## Simulation language ideas?

Hi,

I am piecing together a scripting language for gaming applications(something that will help in adding details on top of a "core" existing game structure: ways to add tutorial messages, particle effects, tween HUD elements in and out...) and keep coming back to a particular model that I've seen in a few game scripting environments over the years: Bringing an explicit timeline into the language, so that lines of code represent events in a frame of simulation, rather than a computation that can happen at "any" time.

The advantages of this model are easy to see: rather than maintaining the bookkeeping of a tiresome bundle of timers and event callbacks, the language becomes a descriptive storyboard for various actions. Both one-shots and tweened parameters(fades, bounces, etc.) can be defined beautifully in this way.

What I'm struggling with - and have been struggling with for the past few days - isn't really this aspect of it, but how to implement it in a beautiful, powerful way within a game engine. Crude approaches that only let the language trigger externally coded events are limiting; I considered an approach with a set of named "channels" that could aid in grouping, starting, and stopping timeline scripts in a concurrent fashion, which added some reflective behavior, but this gradually led me towards bolting on a computational type system(including numbers, strings, lists, hashes) that could encompass the capabilities of the channel groups.

In trying to add a type system, memory management reared its head; e.g., when one timeline instance ends, how should I destroy the variables it was using - given that there could be circular references? Garbage collection then comes into play as a possibility, and by this point I was getting way too complex to feel comfortable with the implementation. Ideally it should be possible to serialize the whole game state and recall it at any time; with such a large system the task becomes dire.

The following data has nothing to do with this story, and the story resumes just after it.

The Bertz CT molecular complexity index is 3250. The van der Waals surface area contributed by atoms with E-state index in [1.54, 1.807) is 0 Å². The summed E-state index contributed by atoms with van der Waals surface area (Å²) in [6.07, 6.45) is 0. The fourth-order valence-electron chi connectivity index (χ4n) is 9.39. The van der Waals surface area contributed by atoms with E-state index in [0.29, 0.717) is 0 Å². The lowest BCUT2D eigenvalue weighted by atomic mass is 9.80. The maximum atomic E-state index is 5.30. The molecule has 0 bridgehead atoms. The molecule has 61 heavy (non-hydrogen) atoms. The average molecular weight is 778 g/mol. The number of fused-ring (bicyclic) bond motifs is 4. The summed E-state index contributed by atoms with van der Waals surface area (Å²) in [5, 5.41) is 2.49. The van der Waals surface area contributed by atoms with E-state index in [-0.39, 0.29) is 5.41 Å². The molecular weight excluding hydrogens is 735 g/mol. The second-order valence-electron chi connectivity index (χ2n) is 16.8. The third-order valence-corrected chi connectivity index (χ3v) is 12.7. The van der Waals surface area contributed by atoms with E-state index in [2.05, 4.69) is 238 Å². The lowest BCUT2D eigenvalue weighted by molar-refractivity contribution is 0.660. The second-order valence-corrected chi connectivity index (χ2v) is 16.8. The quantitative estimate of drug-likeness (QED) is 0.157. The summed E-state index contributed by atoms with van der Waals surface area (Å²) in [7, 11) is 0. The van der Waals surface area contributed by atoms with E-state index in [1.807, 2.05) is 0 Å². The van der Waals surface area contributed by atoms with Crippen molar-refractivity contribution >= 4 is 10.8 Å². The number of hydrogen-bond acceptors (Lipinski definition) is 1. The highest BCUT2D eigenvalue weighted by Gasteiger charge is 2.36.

The approach I'm starting on now returns to looking what the game engine is already doing for a domain model. It's an incomplete thought but I figured it might make good discussion:

The state of the art currently is to use relatively lightweight entities and hook components to them. The components can "live" primarily in their own domain and exploit custom data structures, memory coherency, etc. The entity, meanwhile, only has to know which components/component instances it has. (in my own engine, I apply an id value that lives on both the components and the entity, hence lookups can be done from anything to anything on the same entity.)

My current thought is to start building the language around access to the entity and component model, making the timeline scripts another kind of component, one where awareness of the other components is built in, and the access methods to traverse the graph of world state(looking up collision boundaries, searching indexes of actors or objects, etc.) are available, but computation in the traditional sense is limited. But I draw a blank once I start thinking of the details of how this system might work. My intuition says that computation is a secondary need since the host language can do it, but I find it really hard to break away and get new ideas.

## Comment viewing options

### Examples

Do you have any simple (toy) examples of what you are thinking of? Part of what you are describing sounds like a real-time language (ie constructs for time constraints / delays) but other parts sound more like the synchronous channels of Occam (which included a channel for time). I've seen some interesting work in the cross-over between the two but I don't think any of it has been published.

### I second this...

I like the idea too, but you really need to give examples.

### Some References

Discrete Event Calculus

Dedalus - Datalog (logic programming) with events at discrete time, space.

Physics-inspired Programming Abstractions

These might not be what you're aiming for, but they are likely to give you 'ideas', which is what you're asking for.

### Look at Impromptu

This sounds similar to what is done in Impromptu, a Scheme language environment for sound composition. From the website:

Time plays a major role in the Impromptu environment allowing accurate real-time scheduling of events and code. Impromptu is a dynamic environment designed for the creation and manipulation of running programs in live performance.

Check out the FAQ (accessible from the Resources link) as it has many examples.

When I had hacked up a mini language for testing my media server logic, I just added a "@ time command" construct, where time could be absolute (from start of the test) or relative (to the previous or parent event). Both could be used in a subroutine (or script). Using a small number of routines I could fire off hundreds of "media players" to stress the server.

Or you can abstract out timing events in some sort of time streams and just provide a triggering mechanism: "when event-occurs do-something..."